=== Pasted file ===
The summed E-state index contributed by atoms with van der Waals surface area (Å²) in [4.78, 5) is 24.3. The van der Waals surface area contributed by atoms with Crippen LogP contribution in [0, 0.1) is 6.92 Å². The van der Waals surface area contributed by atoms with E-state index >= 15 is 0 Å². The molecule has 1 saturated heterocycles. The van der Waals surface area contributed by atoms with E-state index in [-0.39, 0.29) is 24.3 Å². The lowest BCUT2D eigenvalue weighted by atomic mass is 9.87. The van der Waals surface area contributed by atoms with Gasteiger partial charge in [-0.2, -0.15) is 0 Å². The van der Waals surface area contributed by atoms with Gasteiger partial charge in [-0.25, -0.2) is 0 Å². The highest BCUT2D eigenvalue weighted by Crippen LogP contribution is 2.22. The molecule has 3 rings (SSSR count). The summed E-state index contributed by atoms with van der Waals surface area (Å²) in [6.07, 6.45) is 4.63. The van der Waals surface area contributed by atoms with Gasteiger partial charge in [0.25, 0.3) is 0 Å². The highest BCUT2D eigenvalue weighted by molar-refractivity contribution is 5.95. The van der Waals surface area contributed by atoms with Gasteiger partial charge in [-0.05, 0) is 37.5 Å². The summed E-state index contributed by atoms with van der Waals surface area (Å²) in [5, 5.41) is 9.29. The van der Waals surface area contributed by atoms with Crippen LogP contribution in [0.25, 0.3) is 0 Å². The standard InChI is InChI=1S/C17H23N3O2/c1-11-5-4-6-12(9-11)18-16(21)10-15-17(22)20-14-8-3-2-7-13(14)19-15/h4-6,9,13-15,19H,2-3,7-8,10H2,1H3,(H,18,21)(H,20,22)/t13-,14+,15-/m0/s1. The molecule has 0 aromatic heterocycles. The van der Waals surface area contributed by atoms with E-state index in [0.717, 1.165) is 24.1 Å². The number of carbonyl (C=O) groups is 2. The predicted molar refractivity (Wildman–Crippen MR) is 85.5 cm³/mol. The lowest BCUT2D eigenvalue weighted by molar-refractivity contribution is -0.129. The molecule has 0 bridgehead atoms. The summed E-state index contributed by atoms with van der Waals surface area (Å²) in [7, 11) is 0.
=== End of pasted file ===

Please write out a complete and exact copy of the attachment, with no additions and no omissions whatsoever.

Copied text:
The summed E-state index contributed by atoms with van der Waals surface area (Å²) in [4.78, 5) is 24.3. The van der Waals surface area contributed by atoms with Crippen LogP contribution in [0, 0.1) is 6.92 Å². The van der Waals surface area contributed by atoms with E-state index >= 15 is 0 Å². The molecule has 1 saturated heterocycles. The van der Waals surface area contributed by atoms with E-state index in [-0.39, 0.29) is 24.3 Å². The lowest BCUT2D eigenvalue weighted by atomic mass is 9.87. The van der Waals surface area contributed by atoms with Gasteiger partial charge in [-0.2, -0.15) is 0 Å². The van der Waals surface area contributed by atoms with Gasteiger partial charge in [-0.25, -0.2) is 0 Å². The highest BCUT2D eigenvalue weighted by Crippen LogP contribution is 2.22. The molecule has 3 rings (SSSR count). The summed E-state index contributed by atoms with van der Waals surface area (Å²) in [6.07, 6.45) is 4.63. The van der Waals surface area contributed by atoms with Gasteiger partial charge in [0.25, 0.3) is 0 Å². The highest BCUT2D eigenvalue weighted by molar-refractivity contribution is 5.95. The van der Waals surface area contributed by atoms with Gasteiger partial charge in [-0.05, 0) is 37.5 Å². The summed E-state index contributed by atoms with van der Waals surface area (Å²) in [5, 5.41) is 9.29. The van der Waals surface area contributed by atoms with Crippen LogP contribution in [0.25, 0.3) is 0 Å². The standard InChI is InChI=1S/C17H23N3O2/c1-11-5-4-6-12(9-11)18-16(21)10-15-17(22)20-14-8-3-2-7-13(14)19-15/h4-6,9,13-15,19H,2-3,7-8,10H2,1H3,(H,18,21)(H,20,22)/t13-,14+,15-/m0/s1. The molecule has 0 aromatic heterocycles. The van der Waals surface area contributed by atoms with E-state index in [0.717, 1.165) is 24.1 Å². The number of carbonyl (C=O) groups is 2. The predicted molar refractivity (Wildman–Crippen MR) is 85.5 cm³/mol. The lowest BCUT2D eigenvalue weighted by molar-refractivity contribution is -0.129. The molecule has 0 bridgehead atoms. The summed E-state index contributed by atoms with van der Waals surface area (Å²) in [7, 11) is 0.